Deep remorse is in Lensky's heart, as, in the chill of the early morning, he prepares for what he seems to know will be his death. Onegin arrives, late, and in a dispute over the matter of a second (a duel cannot take place without a second) Onegin introduces his servant as an appropriate second and the two go off to discuss the conditions of the duel. The bleak music and the dead-pan nervousness highlight the situation. The pistols are raised and fired and Lensky is killed.



Act 3 Years have passed and we are now in St Petersburg, with an elegant ball in progress at a fine mansion, the home of Prince Gremin, a close friend of the Tsar. The atmosphere is in considerable contrast to the rather folksy occasion in Madame Larina’s house at the commencement of the opera. Onegin is present after having spent years in the ‘wilderness’ to atone for the death of his friend. Prince Gremin arrives with his wife who is none other than Tatyana. In a ‘show-stopping aria’ Prince Gremin tells Onegin of the great happiness the beauty and love of Tatyana has brought him (English translation of the first line (‘To love all ages must surrender’).

Soon Tatyana leaves the room and the final scene has Onegin recalling their earlier times and he realises that he is hopelessly in love with Tatyana. But she is the wife of Prince Gremin and will remain honourable to him. The final parting comes with Tatyana leaving the room and leaving Onegin totally distraught as the curtain falls on a great opera and a great piece of Russian poetry. Running time is about 2hrs 30mins

Tuesday, July 14, 2009

Westminster comes calling, the Abbey that is!

It was my great pleasure to take Christopher Herrick, organist from Westminster Abbey through the Auckland Town Hall Organ on Monday.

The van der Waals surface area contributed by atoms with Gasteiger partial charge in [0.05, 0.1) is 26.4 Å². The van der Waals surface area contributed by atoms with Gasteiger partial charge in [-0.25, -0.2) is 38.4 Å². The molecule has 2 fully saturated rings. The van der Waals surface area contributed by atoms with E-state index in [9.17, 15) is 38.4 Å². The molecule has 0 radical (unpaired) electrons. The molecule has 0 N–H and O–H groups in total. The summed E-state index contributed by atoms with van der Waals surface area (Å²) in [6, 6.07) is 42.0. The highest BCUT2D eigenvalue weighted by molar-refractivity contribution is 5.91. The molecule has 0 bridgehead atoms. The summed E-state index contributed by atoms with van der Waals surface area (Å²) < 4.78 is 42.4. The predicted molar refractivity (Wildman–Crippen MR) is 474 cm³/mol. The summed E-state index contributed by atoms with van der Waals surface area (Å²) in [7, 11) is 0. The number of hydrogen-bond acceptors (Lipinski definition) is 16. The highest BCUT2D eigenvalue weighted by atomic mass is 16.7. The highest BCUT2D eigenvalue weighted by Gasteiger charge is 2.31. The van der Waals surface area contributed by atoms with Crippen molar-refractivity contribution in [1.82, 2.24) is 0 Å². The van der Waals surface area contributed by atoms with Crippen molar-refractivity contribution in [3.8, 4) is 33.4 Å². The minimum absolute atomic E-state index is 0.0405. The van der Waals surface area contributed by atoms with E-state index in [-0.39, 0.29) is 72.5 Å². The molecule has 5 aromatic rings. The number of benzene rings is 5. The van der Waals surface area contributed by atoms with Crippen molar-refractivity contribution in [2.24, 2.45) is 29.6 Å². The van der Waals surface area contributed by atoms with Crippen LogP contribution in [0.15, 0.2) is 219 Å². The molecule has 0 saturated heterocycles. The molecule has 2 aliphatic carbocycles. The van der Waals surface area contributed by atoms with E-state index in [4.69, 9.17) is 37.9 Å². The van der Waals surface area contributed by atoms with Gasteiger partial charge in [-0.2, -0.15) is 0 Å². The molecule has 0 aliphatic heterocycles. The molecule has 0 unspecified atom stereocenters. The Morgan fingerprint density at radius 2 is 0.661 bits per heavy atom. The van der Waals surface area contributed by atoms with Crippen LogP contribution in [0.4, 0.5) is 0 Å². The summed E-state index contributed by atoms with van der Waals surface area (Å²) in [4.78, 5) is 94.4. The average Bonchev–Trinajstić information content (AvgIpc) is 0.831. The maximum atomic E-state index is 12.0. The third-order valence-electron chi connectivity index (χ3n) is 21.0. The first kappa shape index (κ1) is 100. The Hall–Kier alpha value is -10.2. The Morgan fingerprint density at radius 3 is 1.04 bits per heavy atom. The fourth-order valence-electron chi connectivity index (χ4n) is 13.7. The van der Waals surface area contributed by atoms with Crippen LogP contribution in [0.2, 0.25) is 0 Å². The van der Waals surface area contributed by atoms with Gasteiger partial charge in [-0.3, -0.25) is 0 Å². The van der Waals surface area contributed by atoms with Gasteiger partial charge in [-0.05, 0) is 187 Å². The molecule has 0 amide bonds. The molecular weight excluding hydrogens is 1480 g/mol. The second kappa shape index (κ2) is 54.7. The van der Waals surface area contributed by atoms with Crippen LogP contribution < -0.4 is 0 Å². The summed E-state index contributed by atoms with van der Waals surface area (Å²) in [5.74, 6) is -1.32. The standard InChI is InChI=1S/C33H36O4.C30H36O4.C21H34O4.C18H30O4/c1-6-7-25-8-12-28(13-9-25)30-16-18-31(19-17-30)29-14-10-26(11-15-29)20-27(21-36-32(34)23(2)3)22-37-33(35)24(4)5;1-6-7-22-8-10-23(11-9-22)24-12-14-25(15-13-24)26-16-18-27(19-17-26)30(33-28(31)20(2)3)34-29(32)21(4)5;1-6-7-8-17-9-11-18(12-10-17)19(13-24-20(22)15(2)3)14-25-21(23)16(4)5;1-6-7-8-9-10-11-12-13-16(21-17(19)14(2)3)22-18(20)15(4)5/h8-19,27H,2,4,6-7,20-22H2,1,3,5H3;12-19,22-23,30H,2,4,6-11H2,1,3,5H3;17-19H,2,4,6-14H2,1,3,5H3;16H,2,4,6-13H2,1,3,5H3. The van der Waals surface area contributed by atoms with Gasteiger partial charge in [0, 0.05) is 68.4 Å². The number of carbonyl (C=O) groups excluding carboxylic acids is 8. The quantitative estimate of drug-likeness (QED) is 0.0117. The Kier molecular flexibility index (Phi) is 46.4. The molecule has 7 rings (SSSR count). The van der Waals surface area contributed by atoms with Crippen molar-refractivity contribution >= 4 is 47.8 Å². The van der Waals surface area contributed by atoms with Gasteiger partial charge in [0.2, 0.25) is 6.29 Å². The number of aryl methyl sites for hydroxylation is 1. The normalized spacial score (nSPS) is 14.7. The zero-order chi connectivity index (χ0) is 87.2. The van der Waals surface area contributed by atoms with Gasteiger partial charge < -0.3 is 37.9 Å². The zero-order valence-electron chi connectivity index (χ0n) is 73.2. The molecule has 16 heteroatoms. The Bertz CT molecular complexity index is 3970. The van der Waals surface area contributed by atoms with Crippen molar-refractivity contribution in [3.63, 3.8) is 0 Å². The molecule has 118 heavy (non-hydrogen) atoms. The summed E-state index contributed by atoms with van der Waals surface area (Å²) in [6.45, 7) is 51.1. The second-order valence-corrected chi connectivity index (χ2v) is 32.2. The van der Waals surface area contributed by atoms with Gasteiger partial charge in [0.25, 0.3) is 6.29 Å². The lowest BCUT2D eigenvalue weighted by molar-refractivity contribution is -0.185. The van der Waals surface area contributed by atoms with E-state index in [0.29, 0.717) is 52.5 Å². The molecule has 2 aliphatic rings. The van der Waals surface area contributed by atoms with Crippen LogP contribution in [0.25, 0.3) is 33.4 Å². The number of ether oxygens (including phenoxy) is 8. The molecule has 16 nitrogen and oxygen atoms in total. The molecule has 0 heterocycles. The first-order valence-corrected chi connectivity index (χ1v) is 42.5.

Christopher is here giving some lectures and recitals the most public of which will be in the Christchurch Town Hall. Christopher was VERY impressed with the splendid work Klais have achieved and particularly impressed with the supreme efforts they have gone to to ensure the ‘English’ sound. He has given his own ‘feedback’ on this.


Christoper Herrick

Back in 2004 Christopher gave a very fine recital on the Town Hall Organ before it was dismantled. At a subsequent Council and Organists meeting he declared that what happened to the organ in 1970 was a great tragedy and wished the Council and the Trust the very best of luck with the refurbishment project. We will soon be on the final run and the great desire of so many enthusiasts will be realised. Keep 4.30pm 21st March 2010 firmly in mind.

Thursday, July 9, 2009

Top 10

The other day, my radio told me that a very reliable source has named Simon O’Neill as being one of the top 10 tenors in the world and particularly in the world of the Wagnerian tenore.

Congratulations and salutations from all your friends here. It really only seems like yesterday at the NZ Opera School in 1994/5 that Madame Virginia Zeani confirmed to a nearly full Prince Edward Auditorium at the Wanganui Collegiate School that Simon was indeed a tenor and not a baritone. Over the following years, Simon followed his dream, worked very hard, kept the vision before him and is now well on his way. In 2012, 13 & 14 he will be performing in the opera
Otello in none other than La Scala Opera House in Milan.

Saluté.

We're on the move



The Wellington office of The NBR New Zealand Opera is moving to new
premises — from Wednesday, 15 July 2009 please visit us at:

The NBR New Zealand Opera
Freemasons House
195-201 Willis Street
Wellington 6011


www.nzopera.co.nz

Friday, July 3, 2009

Hey ho for the ‘classics’ – cars that is!


MGB

In the latest Daimler Spare Parts Car Club magazine (arguably the largest car club in the Southern Hemisphere), the President urges the restoration of these beautiful English classics as a means of helping the environment, rather than simply scrapping them for something new and, perhaps, seemingly more glamorous – although I have yet to see a new car that matches the beauty of say a Mark 2 Daimler or Jag or maybe a Rover 3500 P5B or an XJ6. They always ‘turn heads’. Someone sat down with pencil and paper and designed these beauties. If they were not so beautiful, why is there such a demand in places like Japan for these vehicles? So many have left these shores for new homes in Japan. There was a lovely P5B for sale recently. No local takers! Where did it go? To Japan.